The fluxes equations are:

$\begin{align}  & {{\phi }_{ds1}}={{L}_{s1}}{{i}_{ds1}}+{{L}_{m}}({{i}_{ds1}}+{{i}_{ds2}}+{{i}_{dr}}) \\  & {{\phi }_{qs1}}={{L}_{s1}}{{i}_{qs1}}+{{L}_{m}}({{i}_{qs1}}+{{i}_{qs2}}+{{i}_{qr}}) \\  & {{\phi }_{ds2}}={{L}_{s2}}{{i}_{ds2}}+{{L}_{m}}({{i}_{ds1}}+{{i}_{ds2}}+{{i}_{dr}}) \\  & {{\phi }_{qs2}}={{L}_{s2}}{{i}_{qs2}}+{{L}_{m}}({{i}_{qs1}}+{{i}_{qs2}}+{{i}_{qr}}) \\  & {{\phi }_{dr}}={{L}_{r}}{{i}_{dr}}+{{L}_{m}}({{i}_{ds1}}+{{i}_{ds2}}+{{i}_{dr}}) \\  & {{\phi }_{qr}}={{L}_{r}}{{i}_{qr}}+{{L}_{m}}({{i}_{qs1}}+{{i}_{qs2}}+{{i}_{qr}}) \\ \end{align}$       (6)

For studying the dynamic behavior, the following equation of movement was added:

$J\frac{d{{\Omega }_{r}}}{dt}={{T}_{em}}-{{T}_{L}}-{{K}_{f}}{{\Omega }_{r}}$      (7)

The model of the DSIM has been completed by the expression of the electromagnetic torque Tem given below:

${{T}_{em}}=P\frac{{{L}_{m}}}{{{L}_{m}}+{{L}_{r}}}({{\phi }_{dr}}({{i}_{qs1}}+{{i}_{qs2}})-{{\phi }_{qr}}({{i}_{ds1}}+{{i}_{ds2}}))$     (8)

Figure 1. Schematic representation of DSIM in abc and d-q reference

A schematic representation of the stator and rotor windings axis of double star induction motor in the synchronous reference frame (d, q) has been illustrated in Figure 1.

3. Direct Torque Control of DSIM

Takahachi and Noguchi [19] proposed the classical DTC which based on the following algorithm:

Divide the time domain into short-lived duration.

Measure line currents and phase voltages of the DSIM for each clock struck.

Through the measurement of line current and stator flux the stator flux components and the electromagnetic torque have been estimated.

Input of the used three level hysteresis comparator is the error between the estimated torque and the reference one, this comparator generates at its output the value of +1 to increase the flux and 0 to reduce it and thus increasing the torque -1, it reduces this flux and 0 to keep it constant in a band.

For the two level of the hysteresis comparator, its input is the error between the estimated stator flux magnitudes and its reference; its output gives the value +1 to increase the flux and 0 to reduce it.

The state of the switches to determine the operating sequences of the inverter is selected through the switching table.

Figure 2 illustrates the synoptic diagram of the DTC of DSIM. In addition, Table 1 shows the sequences corresponding to the position of the stator flux vector to the different sectors.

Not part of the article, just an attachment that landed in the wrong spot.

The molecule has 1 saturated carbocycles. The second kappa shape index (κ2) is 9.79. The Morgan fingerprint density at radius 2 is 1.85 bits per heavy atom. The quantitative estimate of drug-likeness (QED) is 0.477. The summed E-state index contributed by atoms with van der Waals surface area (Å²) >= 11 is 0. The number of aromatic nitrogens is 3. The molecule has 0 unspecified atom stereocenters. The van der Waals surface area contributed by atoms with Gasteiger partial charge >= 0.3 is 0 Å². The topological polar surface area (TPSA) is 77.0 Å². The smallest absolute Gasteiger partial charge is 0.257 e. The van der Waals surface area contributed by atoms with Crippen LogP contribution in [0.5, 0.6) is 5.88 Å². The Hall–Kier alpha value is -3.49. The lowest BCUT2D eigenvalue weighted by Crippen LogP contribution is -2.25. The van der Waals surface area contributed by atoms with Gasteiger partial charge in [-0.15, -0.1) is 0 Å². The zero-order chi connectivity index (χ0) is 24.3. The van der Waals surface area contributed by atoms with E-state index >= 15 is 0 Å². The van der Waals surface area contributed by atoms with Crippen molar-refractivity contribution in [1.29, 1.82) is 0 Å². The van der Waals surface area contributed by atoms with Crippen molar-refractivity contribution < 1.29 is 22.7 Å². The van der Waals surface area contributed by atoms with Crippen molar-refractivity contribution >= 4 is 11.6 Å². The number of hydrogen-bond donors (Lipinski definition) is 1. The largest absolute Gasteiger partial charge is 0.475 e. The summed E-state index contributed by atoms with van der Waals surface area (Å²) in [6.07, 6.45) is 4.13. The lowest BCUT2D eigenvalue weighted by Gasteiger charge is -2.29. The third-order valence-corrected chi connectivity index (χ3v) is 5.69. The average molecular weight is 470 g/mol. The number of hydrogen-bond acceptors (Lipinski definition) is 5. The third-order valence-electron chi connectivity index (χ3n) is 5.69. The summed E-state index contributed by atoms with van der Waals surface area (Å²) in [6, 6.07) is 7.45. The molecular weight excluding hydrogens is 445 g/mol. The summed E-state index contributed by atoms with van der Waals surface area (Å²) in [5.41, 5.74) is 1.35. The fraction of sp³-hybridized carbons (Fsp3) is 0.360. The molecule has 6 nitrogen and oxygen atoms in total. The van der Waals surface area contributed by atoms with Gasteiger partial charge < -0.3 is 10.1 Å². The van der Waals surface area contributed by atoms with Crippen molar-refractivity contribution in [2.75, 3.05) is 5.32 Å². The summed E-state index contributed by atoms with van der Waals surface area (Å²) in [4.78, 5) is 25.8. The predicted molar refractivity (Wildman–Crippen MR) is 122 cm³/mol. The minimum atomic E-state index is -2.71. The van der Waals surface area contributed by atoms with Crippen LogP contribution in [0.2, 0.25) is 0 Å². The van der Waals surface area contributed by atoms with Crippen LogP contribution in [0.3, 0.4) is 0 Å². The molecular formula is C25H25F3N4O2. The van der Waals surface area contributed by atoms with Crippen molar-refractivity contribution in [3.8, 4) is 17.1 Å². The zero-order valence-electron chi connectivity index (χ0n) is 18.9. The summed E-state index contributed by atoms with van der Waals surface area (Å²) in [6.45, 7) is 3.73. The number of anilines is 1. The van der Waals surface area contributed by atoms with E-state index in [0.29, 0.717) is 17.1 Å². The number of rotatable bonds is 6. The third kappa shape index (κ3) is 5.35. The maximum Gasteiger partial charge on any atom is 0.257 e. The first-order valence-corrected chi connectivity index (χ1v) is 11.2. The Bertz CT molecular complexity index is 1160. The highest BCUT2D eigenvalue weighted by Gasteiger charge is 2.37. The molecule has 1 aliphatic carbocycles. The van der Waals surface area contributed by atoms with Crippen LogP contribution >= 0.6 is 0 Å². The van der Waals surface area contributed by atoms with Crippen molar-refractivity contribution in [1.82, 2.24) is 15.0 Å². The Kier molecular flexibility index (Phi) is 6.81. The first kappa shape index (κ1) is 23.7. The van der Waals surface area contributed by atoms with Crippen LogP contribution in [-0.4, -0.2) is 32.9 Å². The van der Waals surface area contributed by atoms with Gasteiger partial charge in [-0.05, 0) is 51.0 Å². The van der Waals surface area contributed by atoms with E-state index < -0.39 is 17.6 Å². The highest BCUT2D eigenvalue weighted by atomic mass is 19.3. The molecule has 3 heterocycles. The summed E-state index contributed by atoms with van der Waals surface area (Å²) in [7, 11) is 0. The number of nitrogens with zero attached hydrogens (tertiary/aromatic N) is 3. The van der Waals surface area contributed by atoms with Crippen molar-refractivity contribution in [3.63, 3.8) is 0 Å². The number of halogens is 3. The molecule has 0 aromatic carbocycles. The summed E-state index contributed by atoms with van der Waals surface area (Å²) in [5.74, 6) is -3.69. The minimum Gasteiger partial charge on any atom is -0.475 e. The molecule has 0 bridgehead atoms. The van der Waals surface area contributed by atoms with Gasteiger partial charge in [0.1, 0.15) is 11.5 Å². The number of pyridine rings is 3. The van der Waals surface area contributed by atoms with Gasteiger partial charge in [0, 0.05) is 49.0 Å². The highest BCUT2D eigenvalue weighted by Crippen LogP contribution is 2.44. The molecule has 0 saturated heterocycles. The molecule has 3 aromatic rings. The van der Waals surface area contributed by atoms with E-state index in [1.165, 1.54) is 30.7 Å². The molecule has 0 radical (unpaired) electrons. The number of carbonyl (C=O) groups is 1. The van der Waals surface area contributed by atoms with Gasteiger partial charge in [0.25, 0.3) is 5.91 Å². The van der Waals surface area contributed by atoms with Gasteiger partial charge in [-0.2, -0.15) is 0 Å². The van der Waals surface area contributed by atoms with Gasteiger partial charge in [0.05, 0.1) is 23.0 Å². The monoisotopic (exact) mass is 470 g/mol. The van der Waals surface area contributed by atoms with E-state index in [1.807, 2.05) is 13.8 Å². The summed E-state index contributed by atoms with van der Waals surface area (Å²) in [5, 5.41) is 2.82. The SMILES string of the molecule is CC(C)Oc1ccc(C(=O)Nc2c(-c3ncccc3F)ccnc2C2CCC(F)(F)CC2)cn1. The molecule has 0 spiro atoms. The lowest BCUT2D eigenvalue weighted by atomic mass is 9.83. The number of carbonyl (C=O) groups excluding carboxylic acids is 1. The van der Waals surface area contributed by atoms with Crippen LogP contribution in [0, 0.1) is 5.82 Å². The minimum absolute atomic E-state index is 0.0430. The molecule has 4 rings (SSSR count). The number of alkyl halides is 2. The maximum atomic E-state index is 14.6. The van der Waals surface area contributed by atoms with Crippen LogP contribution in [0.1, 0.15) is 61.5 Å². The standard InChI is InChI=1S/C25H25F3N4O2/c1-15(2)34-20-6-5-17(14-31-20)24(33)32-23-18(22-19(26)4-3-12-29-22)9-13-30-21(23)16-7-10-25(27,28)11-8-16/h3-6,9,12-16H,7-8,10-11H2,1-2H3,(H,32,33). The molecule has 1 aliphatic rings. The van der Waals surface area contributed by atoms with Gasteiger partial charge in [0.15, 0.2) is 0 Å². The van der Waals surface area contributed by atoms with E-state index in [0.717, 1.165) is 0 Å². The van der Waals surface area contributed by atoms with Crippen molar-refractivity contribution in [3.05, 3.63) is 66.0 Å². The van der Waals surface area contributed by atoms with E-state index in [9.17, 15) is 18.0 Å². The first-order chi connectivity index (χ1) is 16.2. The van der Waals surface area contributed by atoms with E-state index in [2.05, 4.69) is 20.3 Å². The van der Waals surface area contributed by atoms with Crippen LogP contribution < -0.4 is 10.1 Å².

Figure 2. Block diagram of DSIM speed synergetic under DTC

The expression of the stator flux is given by the following equations:

$\begin{align}  & {{\phi }_{s\alpha 1,2}}=\int\limits_{0}^{t}{({{V}_{s\alpha 1,2}}-{{R}_{s}}}{{i}_{s\alpha 1,2}})dt \\  & {{\phi }_{s\beta 1,2}}=\int\limits_{0}^{t}{({{V}_{s\beta 1,2}}-{{R}_{s}}}{{i}_{s\beta 1,2}})dt \\ \end{align}$       (9)

where, Vsa1.2 and Vsb1.2 are the estimated components of the stator vector voltage. They are expressed from the model of the inverter.

Table 1. Switch table of DTC control

Corrector

Cflx

Ccpl

1

2

3

4

5

6

2 levels

1

1

V2

V3

V4

V5

V6

V1

0

V7

V0

V7

V0

V7

V0

3 levels

-1

V6

V1

V2

V3

V4

V5

2 levels

0

1

V3

V4

V5

V6

V1

V2

3 levels

0

V7

V0

V7

V0

V7

V0

-1

V5

V6

V1

V2

V3

V4

4. Syntesis of Synergetic Approach

Generally, the dynamic representation of nonlinear systems is as follow [17, 20, 21]:

$\dot{X}=f\left( X,u,t \right)$      (10)

where, x represents the system state vector, u represents the control vector and t is time.

The design of synergetic control is obtained into two steps:

The first step is the determination of macro-variable defined as a function of the state variables of the system.

$\Psi =\psi \left( X,t \right)$      (11)

where, $\Psi$ is the macro-variable and $\psi$ (X, t) a function chosen by the user. For study the different constraints on the system, we change the macro-variable according to the constraint to study, the system will be forced to operate on the manifold by the used control $\Psi$= 0.

The second step is a determination of the desired dynamic evolution of the macro-variable to the manifold $\Psi$= 0 by an equation; this equation has the following general form [22, 23]:

$T\dot{\psi }+\psi =0$     (12)

With T>0.

where, T is the control parameter, which specifying the convergence speed to the manifold specified by the macro-variable.

The solution of the Eq. (8) gives the following function: